**This book was sent to me for free in exchange for an honest review. Thanks so much to TheWriteReads for having me on the tour.**
Twelve gave up her name and identity to train in the art of hunting them–so she says. The truth is much more deadly: she trains to take revenge on those who took her family from her.
But when Twelve’s new home is attacked, she’ll find herself on an unexpected journey, where her hidden past is inescapably intertwined with her destiny–and the very fate of her world.
Fireborn takes you on Twelve’s daring, and often, dangerous journey to seek justice for her family when they are brutally murdered. However, when her new home is under attack, her reason for revenge shifts her life and beliefs irrevocably.
Truthfully, I wasn’t sure what to expect going into reading a middle-grade novel at the bitter age of 24, but it was actually quite brilliant. I felt that some of the scenes were slightly more suitable for teens to read as their violence and brutality were more intense.
Twelve’s character, while slightly insufferable at times, was the ideal heroine. She took it upon herself to save Seven when she was captured by evil creatures. Whilst I’d agree, this was partly a stupid decision, I appreciated her tenacity and strength. Even though she lost her family in such a brutal way at such a young age, she has a maturity to her that even some adults wouldn’t be able to match. She had to grow up too quickly and be thrown into a horrible, cruel world without much to help guide her. The Hunter’s lodge actually teaches her the survival skills she so desperately needs.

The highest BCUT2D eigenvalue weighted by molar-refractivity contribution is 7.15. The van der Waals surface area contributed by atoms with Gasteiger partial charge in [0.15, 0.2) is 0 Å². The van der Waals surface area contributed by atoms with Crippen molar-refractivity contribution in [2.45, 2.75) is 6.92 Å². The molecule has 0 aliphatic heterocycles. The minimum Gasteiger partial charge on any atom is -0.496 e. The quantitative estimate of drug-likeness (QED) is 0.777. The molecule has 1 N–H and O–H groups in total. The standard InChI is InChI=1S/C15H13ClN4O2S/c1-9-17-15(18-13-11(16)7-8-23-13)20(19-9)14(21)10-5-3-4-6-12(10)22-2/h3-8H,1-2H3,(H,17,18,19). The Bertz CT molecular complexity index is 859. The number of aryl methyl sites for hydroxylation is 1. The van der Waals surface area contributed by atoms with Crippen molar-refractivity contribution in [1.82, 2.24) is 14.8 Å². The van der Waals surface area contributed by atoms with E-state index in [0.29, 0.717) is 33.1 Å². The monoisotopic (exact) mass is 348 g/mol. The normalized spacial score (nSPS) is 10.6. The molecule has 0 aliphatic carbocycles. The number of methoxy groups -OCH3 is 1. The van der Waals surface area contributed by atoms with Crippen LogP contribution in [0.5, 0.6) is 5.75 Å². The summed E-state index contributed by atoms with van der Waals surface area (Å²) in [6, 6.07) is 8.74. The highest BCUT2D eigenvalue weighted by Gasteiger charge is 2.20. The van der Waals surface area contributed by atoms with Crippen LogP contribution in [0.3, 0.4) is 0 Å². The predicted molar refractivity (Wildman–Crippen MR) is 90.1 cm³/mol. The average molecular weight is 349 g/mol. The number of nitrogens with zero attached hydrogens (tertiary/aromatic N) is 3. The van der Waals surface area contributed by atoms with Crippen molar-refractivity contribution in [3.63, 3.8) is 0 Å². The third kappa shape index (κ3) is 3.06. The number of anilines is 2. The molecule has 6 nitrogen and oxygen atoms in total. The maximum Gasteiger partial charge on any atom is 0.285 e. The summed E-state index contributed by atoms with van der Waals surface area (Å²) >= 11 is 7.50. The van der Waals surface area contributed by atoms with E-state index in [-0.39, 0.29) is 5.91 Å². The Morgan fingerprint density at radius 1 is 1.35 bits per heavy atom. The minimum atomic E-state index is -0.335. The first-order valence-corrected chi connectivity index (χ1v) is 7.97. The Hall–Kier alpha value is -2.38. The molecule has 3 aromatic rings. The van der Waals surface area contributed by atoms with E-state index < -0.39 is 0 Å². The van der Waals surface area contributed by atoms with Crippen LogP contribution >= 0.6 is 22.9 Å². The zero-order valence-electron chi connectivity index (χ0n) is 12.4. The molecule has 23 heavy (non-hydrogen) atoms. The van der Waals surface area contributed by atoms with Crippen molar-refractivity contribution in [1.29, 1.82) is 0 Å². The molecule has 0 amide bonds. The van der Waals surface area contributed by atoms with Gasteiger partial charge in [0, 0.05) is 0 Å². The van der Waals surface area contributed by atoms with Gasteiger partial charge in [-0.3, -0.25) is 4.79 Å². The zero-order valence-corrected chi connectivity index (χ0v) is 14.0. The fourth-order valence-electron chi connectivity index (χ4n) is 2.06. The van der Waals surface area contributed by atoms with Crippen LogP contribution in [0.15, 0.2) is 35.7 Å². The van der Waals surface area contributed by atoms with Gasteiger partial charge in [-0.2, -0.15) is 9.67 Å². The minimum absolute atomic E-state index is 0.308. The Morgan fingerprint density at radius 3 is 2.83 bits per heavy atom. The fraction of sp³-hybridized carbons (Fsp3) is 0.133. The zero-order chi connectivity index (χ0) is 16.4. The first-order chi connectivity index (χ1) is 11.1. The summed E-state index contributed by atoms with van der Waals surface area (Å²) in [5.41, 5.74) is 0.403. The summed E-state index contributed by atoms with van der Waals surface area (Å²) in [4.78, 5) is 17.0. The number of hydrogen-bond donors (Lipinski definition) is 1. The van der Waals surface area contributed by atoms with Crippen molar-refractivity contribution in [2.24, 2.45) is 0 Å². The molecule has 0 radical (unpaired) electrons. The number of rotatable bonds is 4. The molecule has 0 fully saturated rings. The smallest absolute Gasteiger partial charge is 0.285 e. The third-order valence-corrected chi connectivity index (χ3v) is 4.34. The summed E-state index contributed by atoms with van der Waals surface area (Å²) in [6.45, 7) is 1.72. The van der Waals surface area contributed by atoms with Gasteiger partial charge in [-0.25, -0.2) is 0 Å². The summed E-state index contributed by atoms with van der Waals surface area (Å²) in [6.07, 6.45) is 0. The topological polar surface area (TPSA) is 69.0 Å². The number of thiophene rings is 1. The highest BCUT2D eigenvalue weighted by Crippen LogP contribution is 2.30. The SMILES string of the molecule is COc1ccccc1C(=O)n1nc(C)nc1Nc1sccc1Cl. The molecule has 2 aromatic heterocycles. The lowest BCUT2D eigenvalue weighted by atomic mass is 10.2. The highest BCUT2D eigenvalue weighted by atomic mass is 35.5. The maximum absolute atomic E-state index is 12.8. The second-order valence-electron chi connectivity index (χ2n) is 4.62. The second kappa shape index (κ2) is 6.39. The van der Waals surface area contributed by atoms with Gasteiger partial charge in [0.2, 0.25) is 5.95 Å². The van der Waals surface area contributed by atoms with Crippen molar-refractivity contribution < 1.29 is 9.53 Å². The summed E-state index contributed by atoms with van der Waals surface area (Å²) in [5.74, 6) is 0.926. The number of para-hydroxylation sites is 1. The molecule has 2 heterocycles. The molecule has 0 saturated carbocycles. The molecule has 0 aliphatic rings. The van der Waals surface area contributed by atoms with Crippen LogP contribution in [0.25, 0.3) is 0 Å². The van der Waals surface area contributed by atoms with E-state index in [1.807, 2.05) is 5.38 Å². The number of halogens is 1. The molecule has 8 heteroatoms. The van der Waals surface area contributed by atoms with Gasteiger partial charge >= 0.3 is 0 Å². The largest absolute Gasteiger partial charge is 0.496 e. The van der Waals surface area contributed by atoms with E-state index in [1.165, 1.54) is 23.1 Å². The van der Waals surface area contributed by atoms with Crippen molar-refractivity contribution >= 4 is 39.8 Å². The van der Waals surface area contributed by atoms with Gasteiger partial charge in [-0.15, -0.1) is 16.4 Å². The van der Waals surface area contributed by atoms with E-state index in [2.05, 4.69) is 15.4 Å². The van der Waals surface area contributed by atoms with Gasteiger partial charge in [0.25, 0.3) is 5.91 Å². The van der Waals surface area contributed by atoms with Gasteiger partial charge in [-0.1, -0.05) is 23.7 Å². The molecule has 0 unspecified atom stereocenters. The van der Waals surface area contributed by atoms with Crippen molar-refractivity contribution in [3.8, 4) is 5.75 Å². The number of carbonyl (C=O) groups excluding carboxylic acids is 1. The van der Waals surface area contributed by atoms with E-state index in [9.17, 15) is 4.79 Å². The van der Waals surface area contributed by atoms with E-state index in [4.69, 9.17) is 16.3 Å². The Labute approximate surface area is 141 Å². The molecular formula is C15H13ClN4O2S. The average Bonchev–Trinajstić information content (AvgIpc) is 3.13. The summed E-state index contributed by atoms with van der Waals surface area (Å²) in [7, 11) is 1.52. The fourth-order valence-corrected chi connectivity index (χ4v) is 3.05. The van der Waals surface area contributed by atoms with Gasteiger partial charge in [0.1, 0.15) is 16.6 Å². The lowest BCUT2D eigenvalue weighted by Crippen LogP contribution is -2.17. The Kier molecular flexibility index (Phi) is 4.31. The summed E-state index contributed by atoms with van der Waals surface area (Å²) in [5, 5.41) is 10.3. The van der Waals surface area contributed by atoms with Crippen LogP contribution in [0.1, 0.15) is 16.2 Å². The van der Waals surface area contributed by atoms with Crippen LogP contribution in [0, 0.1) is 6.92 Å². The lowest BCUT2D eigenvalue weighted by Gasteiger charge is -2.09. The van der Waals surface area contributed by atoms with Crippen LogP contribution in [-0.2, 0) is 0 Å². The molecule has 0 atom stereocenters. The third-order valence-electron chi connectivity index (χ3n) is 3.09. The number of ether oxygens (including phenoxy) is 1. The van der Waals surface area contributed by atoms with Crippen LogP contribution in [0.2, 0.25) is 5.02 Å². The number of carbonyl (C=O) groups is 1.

Also, the side characters Five and Six were, in the end at least, the perfect companions for Twelve. Sure, they bickered plenty, but at that age (I believe it was mentioned that she was 13 – forgive me if I’m wrong!) all kids bicker and poke fun at each other. It’s all part of growing up. But what brings them closer is the shared experience of going to rescue Seven and reading as their characters developed was so wonderful. They share this impulsivity that all children their age have which made this an even more entertaining read.
Last, but certainly, not least, I have to mention Dog, the Lodge’s guardian. They all really learn so much from Dog, I’d actually say he’s an integral part to all of their growth as characters. I’d hate to give too much away about Dog though as I feel this book is well worth reading, even for adults!
I’d rate Fireborn 4.5/5 stars. I thoroughly enjoyed it and feel that if you’re into Fantasy then you’ll love this. It addresses darker themes such as bullying, death, violence, grief, but it does so with sensitivity while remaining realistic. Like I said earlier in this review, I do believe I’d market this to a slightly older age range, but that’s just my opinion.